Sébastien Gagneux, Professor, PhD

Function(s)
Head of Department

Sébastien Gagneux is Professor of Infection Biology and Head of the Department of Medical Parasitology and Infection Biology at the Swiss Tropical and Public Health Institute (Swiss TPH)/University of Basel. After receiving his PhD from the University of Basel, he worked as a postdoctoral fellow at Stanford University and at the Institute for Systems Biology in Seattle, USA. He then spent three years as a Program Leader at the MRC National Institute for Medical Research in London, UK before joining Swiss TPH. His research focuses on the ecology and evolution of Mycobacterium tuberculosis with a particular focus on antimicrobial resistance.

 

Research activities at Swiss TPH

  • Population genomics of Mycobacterium tuberculosis
  • Ecology and evolution of antibiotic resistance in Mycobacterium tuberculosis
  • Genomic epidemiology of tuberculosis

Higher education

  • MSc, 1997: Biology & Medical Parasitology, Swiss Tropical Institute/University of Basel, Switzerland
  • PhD, 2001: Epidemiology, Swiss Tropical Institute/University of Basel, Switzerland
  • 2001-2005: Postdoc, Division of Infectious Diseases & Geographic Medicine, Stanford University, USA
  • 2005-2006: Postdoc, Institute for Systems Biology, Seattle, USA

Work experience

  • 2022- : Professor of Infection Biology, Swiss TPH/University of Basel, Basel, Switzerland
  • 2016- : Head of Department, Department of Medical Parasitology & Infection Biology, Swiss TPH, Basel, Switzerland
  • 2016- 2021: Associate Professor of Infection Biology, Swiss TPH/University of Basel, Basel, Switzerland
  • 2014-2016: Deputy Head of Department, Department of Medical Parasitology & Infection Biology, Swiss TPH, Basel, Switzerland
  • 2010-2016: SNF-Professor, Swiss TPH/University of Basel, Basel, Switzerland
  • 2007-2010: Programme Leader, Medical Research Council, National Institute for Medical Research, London, UK
  • 2006-2007: Senior Scientist, Institute for Systems Biology, Seattle, USA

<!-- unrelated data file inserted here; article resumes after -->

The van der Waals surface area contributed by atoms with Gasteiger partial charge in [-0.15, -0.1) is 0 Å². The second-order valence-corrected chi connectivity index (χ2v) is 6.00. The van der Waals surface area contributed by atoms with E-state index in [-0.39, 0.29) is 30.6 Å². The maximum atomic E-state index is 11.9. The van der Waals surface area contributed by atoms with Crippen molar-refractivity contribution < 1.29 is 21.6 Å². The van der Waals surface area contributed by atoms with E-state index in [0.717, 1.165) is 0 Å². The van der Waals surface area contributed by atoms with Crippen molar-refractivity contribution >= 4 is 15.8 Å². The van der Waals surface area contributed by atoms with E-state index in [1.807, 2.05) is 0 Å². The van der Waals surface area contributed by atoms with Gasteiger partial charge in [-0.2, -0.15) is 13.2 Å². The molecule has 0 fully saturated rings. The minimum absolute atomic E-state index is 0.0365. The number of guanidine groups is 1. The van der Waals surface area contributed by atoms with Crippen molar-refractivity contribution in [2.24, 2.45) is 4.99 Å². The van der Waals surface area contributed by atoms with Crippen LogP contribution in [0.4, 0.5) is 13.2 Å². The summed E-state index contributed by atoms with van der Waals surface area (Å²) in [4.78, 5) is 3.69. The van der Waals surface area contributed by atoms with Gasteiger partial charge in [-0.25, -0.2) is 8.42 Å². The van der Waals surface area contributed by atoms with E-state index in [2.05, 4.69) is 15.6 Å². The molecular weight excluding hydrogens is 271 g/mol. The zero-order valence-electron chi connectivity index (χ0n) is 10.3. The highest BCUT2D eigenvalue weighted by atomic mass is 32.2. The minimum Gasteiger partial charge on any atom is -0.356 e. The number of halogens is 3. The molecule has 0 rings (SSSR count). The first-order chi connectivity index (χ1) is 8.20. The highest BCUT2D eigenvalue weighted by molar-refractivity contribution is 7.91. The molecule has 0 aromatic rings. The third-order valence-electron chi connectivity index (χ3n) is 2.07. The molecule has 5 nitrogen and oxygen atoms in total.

Cox H et al. Whole genome sequencing has the potential to improve treatment for rifampicin-resistant tuberculosis in high burden settings: a retrospective cohort study. J Clin Microbiol. 2022(in press). DOI: 10.1128/jcm.02362-21

Hiza H et al. CD38 expression by antigen-specific CD4 t cells is significantly restored 5 months after treatment initiation independently of sputum bacterial load at the time of tuberculosis diagnosis. Front Med. 2022;9:821776. DOI: 10.3389/fmed.2022.821776

Maghradze N et al. Developing customized stepwise MIRU-VNTR typing for tuberculosis surveillance in Georgia. PLoS One. 2022;17(3):e0264472. DOI: 10.1371/journal.pone.0264472

Merker M et al. Transcontinental spread and evolution of Mycobacterium tuberculosis W148 European/Russian clade toward extensively drug resistant tuberculosis. Nat Commun. 2022;13:5105. DOI: 10.1038/s41467-022-32455-1

Van Rie A et al. Balancing access to BPaLM regimens and risk of resistance. Lancet Infect Dis. 2022;S1473-3099(22):00543-6. DOI: 10.1016/S1473-3099(22)00543-6

Vera-Cabrera L et al. Mycobacterium leprae Infection in a Wild Nine-Banded Armadillo, Nuevo Leon, Mexico. Emerg Infect Dis. 2022;28(3):747-749. DOI: 10.3201/eid2803.211295

Xu Z.M et al. Using population-specific add-on polymorphisms to improve genotype imputation in underrepresented populations. PLoS Comput Biol. 2022;18(1):e1009628. DOI: 10.1371/journal.pcbi.1009628

Alagna R et al. Is the new WHO definition of extensively drug-resistant tuberculosis easy to apply in practice?. Eur Respir J. 2021;58:2100959. DOI: 10.1183/13993003.00959-2021

Asare P et al. Genomic epidemiological analysis identifies high relapse among individuals with recurring tuberculosis and provides evidence of household recent TB transmission in Ghana. Int J Infect Dis. 2021;106:13-22. DOI: 10.1016/j.ijid.2021.02.110

Castro R.A.D, Borrell S, Gagneux S. The within-host evolution of antimicrobial resistance in Mycobacterium tuberculosis. FEMS Microbiol Rev. 2021;45(4):fuaa071. DOI: 10.1093/femsre/fuaa071